The following courses are directly relevant to the Philosophy, Religion, and Literature minor, and can be taken for course credit in the minor. If there are courses beyond this list which you think are relevant, and for which you would like to receive PRL course credit, please contact either Professor Susannah Monta OR Professor Christopher J. Shields, co-directors of the minor.
Dante and Aristotle
Shane Duarte & Michelle Karnes
In this course, we will be reading Dante's Commedia as well as works by Aristotle and various ancient and medieval philosophers. Our aim will be to understand the way an Aristotelian worldview informs the Commedia. We will look at the cosmology of the work and how it responds to ancient and medieval theories of the cosmos. We will also investigate the ethics of Dantess famous journey to hell, purgatory, and heaven with a view to identifying its Aristotelian elements. For instance, what is the role of pleasure in the ethical life? What is the highest good of the human being? How should human beings live in such a way as to achieve their highest end? All readings will be in translation.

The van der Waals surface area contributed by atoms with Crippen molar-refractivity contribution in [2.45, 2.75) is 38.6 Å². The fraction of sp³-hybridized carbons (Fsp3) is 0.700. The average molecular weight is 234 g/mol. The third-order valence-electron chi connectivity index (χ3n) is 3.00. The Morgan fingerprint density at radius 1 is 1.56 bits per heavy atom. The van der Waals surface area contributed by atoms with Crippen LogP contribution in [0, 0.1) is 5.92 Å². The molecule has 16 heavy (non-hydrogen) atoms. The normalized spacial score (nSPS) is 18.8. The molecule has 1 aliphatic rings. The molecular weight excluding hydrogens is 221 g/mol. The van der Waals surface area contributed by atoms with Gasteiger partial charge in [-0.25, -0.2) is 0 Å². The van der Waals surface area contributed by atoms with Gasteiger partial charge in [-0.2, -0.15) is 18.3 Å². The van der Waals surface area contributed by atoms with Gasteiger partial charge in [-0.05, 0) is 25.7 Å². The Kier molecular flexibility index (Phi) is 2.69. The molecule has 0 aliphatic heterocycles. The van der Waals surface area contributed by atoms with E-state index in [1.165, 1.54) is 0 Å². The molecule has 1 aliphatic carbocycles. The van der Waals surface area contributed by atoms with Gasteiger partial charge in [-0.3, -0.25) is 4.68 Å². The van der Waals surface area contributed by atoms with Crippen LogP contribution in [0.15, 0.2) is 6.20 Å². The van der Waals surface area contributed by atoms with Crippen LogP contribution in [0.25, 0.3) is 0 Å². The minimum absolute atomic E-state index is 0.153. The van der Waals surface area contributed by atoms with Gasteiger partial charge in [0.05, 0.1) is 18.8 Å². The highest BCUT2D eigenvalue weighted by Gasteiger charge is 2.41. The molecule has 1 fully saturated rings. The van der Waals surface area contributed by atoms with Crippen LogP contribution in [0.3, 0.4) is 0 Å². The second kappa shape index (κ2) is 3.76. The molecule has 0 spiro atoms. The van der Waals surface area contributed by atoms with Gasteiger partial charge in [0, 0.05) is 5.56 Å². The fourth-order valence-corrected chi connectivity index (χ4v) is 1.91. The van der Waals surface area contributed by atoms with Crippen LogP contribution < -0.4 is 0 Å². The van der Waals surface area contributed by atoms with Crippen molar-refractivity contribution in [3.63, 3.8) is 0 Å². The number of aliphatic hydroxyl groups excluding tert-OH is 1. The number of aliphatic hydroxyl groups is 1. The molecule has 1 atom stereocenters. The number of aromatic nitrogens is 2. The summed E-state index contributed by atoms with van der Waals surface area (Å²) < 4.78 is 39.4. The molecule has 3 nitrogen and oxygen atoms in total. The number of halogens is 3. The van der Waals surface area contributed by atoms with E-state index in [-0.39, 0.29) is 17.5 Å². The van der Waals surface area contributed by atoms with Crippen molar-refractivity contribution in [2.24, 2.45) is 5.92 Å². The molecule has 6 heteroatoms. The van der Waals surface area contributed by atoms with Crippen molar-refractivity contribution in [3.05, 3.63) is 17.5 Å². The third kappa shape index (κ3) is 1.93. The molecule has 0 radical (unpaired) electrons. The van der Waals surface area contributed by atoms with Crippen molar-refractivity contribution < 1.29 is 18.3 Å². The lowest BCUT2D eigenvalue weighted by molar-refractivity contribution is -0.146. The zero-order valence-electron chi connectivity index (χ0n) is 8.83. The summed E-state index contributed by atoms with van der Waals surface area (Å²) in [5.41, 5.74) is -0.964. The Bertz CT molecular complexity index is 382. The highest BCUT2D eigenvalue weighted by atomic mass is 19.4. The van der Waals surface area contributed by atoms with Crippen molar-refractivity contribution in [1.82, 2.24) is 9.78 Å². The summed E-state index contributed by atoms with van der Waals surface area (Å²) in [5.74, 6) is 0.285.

When European Romanticism crossed the Atlantic, it precipitated American Transcendentalism, this nation's first great literary movement. The Transcendentalists were a loose group of rebels, dreamers, and freethinkers who, inspired by both the American Revolution and the new European philosophies, set about the immodest task of remaking America - and thence, they hoped, the world. Inspired by resistance to their radical ideas, these men and women - including Ralph Waldo Emerson, Margaret Fuller, Henry David Thoreau, Orestes Brownson, Bronson Alcott and his daughter Louisa May Alcott -launched a daring movement to renew American religion and philosophy and create a new and genuinely American literature - and, as if that weren't enough, to reform a nation shot through with the contradictions of slavery, economic inequality, social injustice and environmental destruction. Did they succeed? Was their idealism a noble dream destroyed by the violence of the Civil War? Or did their hard work bring real progress to an American society still indebted today to this band of dreamers? That's our dilemma: both answers are correct. How are we still living the consequences of their failures, and their successes? Can their dreams still speak to us today, in our own moment - shot through as it is with so many similar contradictions?
Religion and Literature
What is religion? What is literature? And why should we study them together? This course (a gateway seminar for the PRL minor) will provide a rigorous introduction to the study of religion and literature. Readings will be drawn primarily from the Western tradition, and authors will include Augustine, Dante, Dostoevsky, Flannery O'Connor, and Jorge Luis Borges.